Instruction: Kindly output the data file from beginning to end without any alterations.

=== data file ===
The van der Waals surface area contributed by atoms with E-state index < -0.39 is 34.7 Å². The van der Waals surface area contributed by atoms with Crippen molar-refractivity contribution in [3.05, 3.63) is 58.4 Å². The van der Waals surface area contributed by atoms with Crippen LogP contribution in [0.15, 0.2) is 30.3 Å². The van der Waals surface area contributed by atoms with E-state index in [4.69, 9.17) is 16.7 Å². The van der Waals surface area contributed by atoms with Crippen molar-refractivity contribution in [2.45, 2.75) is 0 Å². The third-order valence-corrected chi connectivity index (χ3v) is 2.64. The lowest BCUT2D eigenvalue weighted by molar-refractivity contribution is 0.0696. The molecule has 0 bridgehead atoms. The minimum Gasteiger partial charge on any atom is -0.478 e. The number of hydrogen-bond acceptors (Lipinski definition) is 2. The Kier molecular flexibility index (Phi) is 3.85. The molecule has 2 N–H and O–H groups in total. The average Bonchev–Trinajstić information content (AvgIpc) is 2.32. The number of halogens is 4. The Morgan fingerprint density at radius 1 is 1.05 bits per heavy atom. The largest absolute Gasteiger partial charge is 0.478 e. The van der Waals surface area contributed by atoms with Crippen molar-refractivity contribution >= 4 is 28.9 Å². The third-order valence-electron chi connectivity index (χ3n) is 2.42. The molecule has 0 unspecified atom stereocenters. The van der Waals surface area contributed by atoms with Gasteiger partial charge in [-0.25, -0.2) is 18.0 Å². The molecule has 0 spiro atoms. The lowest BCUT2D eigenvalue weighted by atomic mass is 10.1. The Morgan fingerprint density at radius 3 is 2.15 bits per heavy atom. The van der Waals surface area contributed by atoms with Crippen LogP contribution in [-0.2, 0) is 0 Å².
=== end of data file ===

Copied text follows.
The van der Waals surface area contributed by atoms with E-state index < -0.39 is 34.7 Å². The van der Waals surface area contributed by atoms with Crippen molar-refractivity contribution in [3.05, 3.63) is 58.4 Å². The van der Waals surface area contributed by atoms with Crippen LogP contribution in [0.15, 0.2) is 30.3 Å². The van der Waals surface area contributed by atoms with E-state index in [4.69, 9.17) is 16.7 Å². The van der Waals surface area contributed by atoms with Crippen molar-refractivity contribution in [2.45, 2.75) is 0 Å². The third-order valence-corrected chi connectivity index (χ3v) is 2.64. The lowest BCUT2D eigenvalue weighted by molar-refractivity contribution is 0.0696. The molecule has 0 bridgehead atoms. The minimum Gasteiger partial charge on any atom is -0.478 e. The number of hydrogen-bond acceptors (Lipinski definition) is 2. The Kier molecular flexibility index (Phi) is 3.85. The molecule has 2 N–H and O–H groups in total. The average Bonchev–Trinajstić information content (AvgIpc) is 2.32. The number of halogens is 4. The Morgan fingerprint density at radius 1 is 1.05 bits per heavy atom. The largest absolute Gasteiger partial charge is 0.478 e. The van der Waals surface area contributed by atoms with Crippen molar-refractivity contribution >= 4 is 28.9 Å². The third-order valence-electron chi connectivity index (χ3n) is 2.42. The molecule has 0 unspecified atom stereocenters. The van der Waals surface area contributed by atoms with Gasteiger partial charge in [-0.25, -0.2) is 18.0 Å². The molecule has 0 spiro atoms. The lowest BCUT2D eigenvalue weighted by atomic mass is 10.1. The Morgan fingerprint density at radius 3 is 2.15 bits per heavy atom. The van der Waals surface area contributed by atoms with Crippen LogP contribution in [-0.2, 0) is 0 Å².